I pause for a moment over the word supernatural. Here I am lying under my own bed, recalling the ridiculous death of several animals which my companion and I were paid to look after five years ago, and now this Havard, whom I thought had cleared out of my life and was under careful supervision in an institution abroad, is back to haunt me, standing just a partition’s width away in the living room. Am I imagining all this? Am I all right? Is something strange going on in my brain, just as I imagined a few hours ago was the case with Armann Valur? Am I experiencing what I felt earlier today, that I don’t really belong here, that this isn’t my own home? Is the eccentric up there playing with me?

That’s Emil in all his glory. The first part, relating the trip back home, is already funny, the second part can be hilarious. It shows a lot about Emil and his immature doormat attitude. Things happen to him, he never leads the dance. He’s thirty-something and has a son who lives with his mother in Denmark. He doesn’t see him very often. He has a girlfriend, Vigdis, who works in a hotel in another town but he doesn’t really miss her and doesn’t hesitate to invite Greta over. He’s a bit naïve; during his first trip to London, he expected to find books at bookmakers’:

He discovered that one could walk into certain offices—that I initially took for printing firms because bookmakers was printed on the signs—and bet on horses and dogs, amongst other things.

You’d want to give him self-help books and urge him to grow up. He’s afraid of Havard and when he unravels the events that took place in London five years before well, you can understand why he’d rather dodge out of seeing him. Honestly, I couldn’t pity Emil’s predicament. He had brought it all to himself with his cowardice. However, who says “Sorry, I don’t want to talk” to someone who starts up a conversation on a plane or a train? Who is able to go out politely but frankly of a relationship they don’t want to pursue? Don’t we all know people we’d rather avoid and whose presence we dutifully bear? I’m a quiet person and for me, hell is chatterboxes who want to make me talk when I don’t feel like to. They exhaust me especially when they relate mindless stories about acquaintances or colleagues I don’t even know. I know someone like this. When I say it doesn’t interest me, she says I’m too intellectual and not enough interested in other people. It makes me want to isolate myself in a bubble of silence. Perhaps I should try hiding under the bed?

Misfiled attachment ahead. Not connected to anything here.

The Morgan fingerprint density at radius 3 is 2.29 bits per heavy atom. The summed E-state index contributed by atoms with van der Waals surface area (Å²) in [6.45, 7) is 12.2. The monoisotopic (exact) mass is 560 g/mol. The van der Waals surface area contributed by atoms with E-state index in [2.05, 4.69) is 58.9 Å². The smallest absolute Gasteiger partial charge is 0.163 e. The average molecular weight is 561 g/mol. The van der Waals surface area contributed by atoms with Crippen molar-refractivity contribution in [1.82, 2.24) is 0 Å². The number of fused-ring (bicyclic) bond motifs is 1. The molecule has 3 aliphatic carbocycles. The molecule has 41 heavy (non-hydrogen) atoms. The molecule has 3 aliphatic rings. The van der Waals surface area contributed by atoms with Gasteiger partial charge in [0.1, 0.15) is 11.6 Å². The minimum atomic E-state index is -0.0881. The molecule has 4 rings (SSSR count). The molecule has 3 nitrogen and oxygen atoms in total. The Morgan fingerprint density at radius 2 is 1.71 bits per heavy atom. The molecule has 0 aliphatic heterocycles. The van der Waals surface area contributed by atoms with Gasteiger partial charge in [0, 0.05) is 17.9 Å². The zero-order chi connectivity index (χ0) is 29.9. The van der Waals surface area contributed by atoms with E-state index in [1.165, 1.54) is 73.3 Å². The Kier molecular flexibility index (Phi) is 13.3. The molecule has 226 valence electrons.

Anyway, it was funny to imagine Emil under his bed, witnessing everything that was happening without intervening. Olafsson has a wicked sense of humour and has a way with words, as you can read it here:

 “But I am asking you, Armann,” Havard interrupts. “Do you think I’m ugly?” Armann hesitates for a few seconds and then says: “I think you harmonize quite well”


The smell in there was the smell of yesterday, or all the yesterdays that had been since it opened—stale cigarette smoke that seemed somehow to choke any possibility of good memories.

olfasson_animauxI couldn’t help imagining what a great theatre play this book would make. It has everything to be staged. Not too many locations, lots of comic effects and funny dialogues, this seems a good recipe for a comedy. Once again, this book was on my TBR thanks to Guy’s review. Thanks Guy! You can also read Max’s review here.